Bijay Kant Dubey
Daruwalla's Hawk - Poem by Bijay Kant Dubey
Hawk by Daruwalla is one of those poems written in the annals of Indian poetry in English which deal with the hawk, its nature, instinct and behaviour;
a bird of prey, bringing to our memory the Tennysonian line, nature red in tooth and claw, the Blakian duality between the innocent lamb and the bloody tiger and the Wordsworthian dictum, what man has made of man?
The poem one in the line of others, The Tiger, Pied Beauty and so on, tells of the contrast and contradiction. Daruwalla, a poet of tragedy and tragic vision, he cannot let it go, as the Shelleyian wild, tameless and swift is the case study of his.
What it is dark will remain it dark unto the last, is the thing to be taken into consideration. We do not if Daruwalla has studied the poems of Ted Hughes or not, but something like that of his poetry is readily available in him.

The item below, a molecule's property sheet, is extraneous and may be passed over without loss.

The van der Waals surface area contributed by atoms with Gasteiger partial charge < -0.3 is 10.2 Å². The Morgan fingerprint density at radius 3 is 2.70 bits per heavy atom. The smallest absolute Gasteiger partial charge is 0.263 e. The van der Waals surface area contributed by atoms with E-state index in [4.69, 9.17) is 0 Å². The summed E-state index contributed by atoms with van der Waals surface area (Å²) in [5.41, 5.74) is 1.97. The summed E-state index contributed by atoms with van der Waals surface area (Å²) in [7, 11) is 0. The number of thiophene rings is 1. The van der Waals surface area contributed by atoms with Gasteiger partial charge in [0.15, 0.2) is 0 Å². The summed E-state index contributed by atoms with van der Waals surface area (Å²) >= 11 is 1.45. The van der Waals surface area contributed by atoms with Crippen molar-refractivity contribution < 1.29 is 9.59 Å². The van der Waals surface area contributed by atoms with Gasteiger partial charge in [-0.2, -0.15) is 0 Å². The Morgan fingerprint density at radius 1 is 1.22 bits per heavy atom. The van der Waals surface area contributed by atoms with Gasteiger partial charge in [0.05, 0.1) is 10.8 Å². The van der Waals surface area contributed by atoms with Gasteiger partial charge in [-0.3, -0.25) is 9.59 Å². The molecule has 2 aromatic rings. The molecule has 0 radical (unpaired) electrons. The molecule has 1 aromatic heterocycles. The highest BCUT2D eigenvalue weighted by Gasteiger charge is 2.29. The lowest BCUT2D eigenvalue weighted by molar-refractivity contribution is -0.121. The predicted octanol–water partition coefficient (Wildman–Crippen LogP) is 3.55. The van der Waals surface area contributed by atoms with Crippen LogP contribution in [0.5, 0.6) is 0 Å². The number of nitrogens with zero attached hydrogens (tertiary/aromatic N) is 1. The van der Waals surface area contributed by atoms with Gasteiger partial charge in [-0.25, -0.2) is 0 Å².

The other thing of deliberation is this that Daruwalla as a poet is a Parsi and the Parsis like to place their dead on the Towers of Silence as for the birds of prey to circle over, perch and feed upon to cleanse the flesh.
While discussing the poem, the Divine Scheme of Things, the Plan and its Execution, the eco-balance and survival of the fittest come to the fore.
There was a time when the hunters used to think of training and using it for hunting, but now the number shave fallen miserably and these are rarely sighted, maybe it that one day these go extinct, but that is not the question here.
It is a poem of a wild bird, the hawk, swopping down and taking for a kill; of the glare of the eyes and a mind-set with the desire and dream of hunting and killing.
The ruthlessness and ferocity of it; the bestiality and brutality; the wrath and vengeance, is clear to us all, as it thrives on its vision and mission of life and it is natural that the child of it too will be the same, as we cannot nature. But the one used by the hunter to keep as a trap is the worst of all.
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